A lot of the time I’ll be going thought the processes and think that I’m going to do a sculpture. Then I’ll do the preparation for it and then realise that it’ll work as a film or as a projection or an installation instead. You’ve got to constantly reflect. I think that's what I do a lot of, reflect. I overthink and I reflect too much, but it's good as an artist to do so. I went through a time when I started uni where I just didn't want to work. With art it is so personal, it’s your life and you can’t just read a text book and be done. You are thinking all the time. Even at 4am or when I’m going to castings I‘ll think about art. Obviously focusing on the modelling too, but I’ll come back at 8 o'clock at night and I’ll work till like four in the morning. That's kind of when you loose your inhibitions I think. So many of my projects have happened early mornings.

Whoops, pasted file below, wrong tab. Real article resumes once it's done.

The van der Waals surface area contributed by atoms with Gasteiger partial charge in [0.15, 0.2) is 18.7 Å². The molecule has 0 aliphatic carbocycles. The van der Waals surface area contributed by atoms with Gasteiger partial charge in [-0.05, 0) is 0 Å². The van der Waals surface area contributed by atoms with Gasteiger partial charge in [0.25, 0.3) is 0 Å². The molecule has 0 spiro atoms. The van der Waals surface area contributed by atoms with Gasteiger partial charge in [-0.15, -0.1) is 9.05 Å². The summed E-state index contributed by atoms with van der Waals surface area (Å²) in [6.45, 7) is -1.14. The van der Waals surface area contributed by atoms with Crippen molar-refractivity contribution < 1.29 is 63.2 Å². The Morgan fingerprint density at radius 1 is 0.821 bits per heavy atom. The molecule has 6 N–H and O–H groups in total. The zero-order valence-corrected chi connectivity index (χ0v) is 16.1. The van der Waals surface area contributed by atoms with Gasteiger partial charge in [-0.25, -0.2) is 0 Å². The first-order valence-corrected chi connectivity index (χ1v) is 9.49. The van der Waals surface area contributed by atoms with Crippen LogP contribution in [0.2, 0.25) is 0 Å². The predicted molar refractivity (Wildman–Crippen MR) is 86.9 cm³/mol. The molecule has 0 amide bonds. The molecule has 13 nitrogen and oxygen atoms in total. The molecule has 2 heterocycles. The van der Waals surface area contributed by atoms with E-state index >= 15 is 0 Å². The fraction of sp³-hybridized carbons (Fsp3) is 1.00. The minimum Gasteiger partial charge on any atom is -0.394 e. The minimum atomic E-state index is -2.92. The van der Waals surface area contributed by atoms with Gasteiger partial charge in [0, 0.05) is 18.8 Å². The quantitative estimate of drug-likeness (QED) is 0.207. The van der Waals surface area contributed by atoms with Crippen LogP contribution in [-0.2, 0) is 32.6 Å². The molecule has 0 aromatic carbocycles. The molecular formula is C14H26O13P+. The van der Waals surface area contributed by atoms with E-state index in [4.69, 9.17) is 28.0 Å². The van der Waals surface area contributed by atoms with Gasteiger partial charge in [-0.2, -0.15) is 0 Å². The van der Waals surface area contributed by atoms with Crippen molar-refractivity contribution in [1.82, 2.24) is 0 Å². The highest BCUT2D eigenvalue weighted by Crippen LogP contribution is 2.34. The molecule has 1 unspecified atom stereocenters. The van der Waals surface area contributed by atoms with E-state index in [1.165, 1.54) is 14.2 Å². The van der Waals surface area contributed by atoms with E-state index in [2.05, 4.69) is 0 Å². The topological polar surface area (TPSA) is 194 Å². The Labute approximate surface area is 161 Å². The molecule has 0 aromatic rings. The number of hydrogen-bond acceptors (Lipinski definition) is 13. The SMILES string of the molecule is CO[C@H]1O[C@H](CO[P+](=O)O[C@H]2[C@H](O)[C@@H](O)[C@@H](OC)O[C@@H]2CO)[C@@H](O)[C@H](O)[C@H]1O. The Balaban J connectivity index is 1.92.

What dreams do you have for the future?
I don’t want to work as a fine artist in a studio on my own. I really want to be where I can work as part of a team. When you first asked me to do a collaboration of fashion and art I was like “Wow, this is my dream job”. Literally this is my dream job to do my art in a fashion context - where I get to combine them. It’s nice though to have this opportunity of modelling. Yeah ok, sometimes I’m used as a clothes rack and that's absolutely fine. I still get to see inside the fashion industry. I’m learning and absorbing. The amount of people that I have met and have told me they have a Fine Art degree is giving me hope. That is what keeps me going. Today to actually have the chance to create some work, model and for you to teach me has been amazing.
What did you learn today?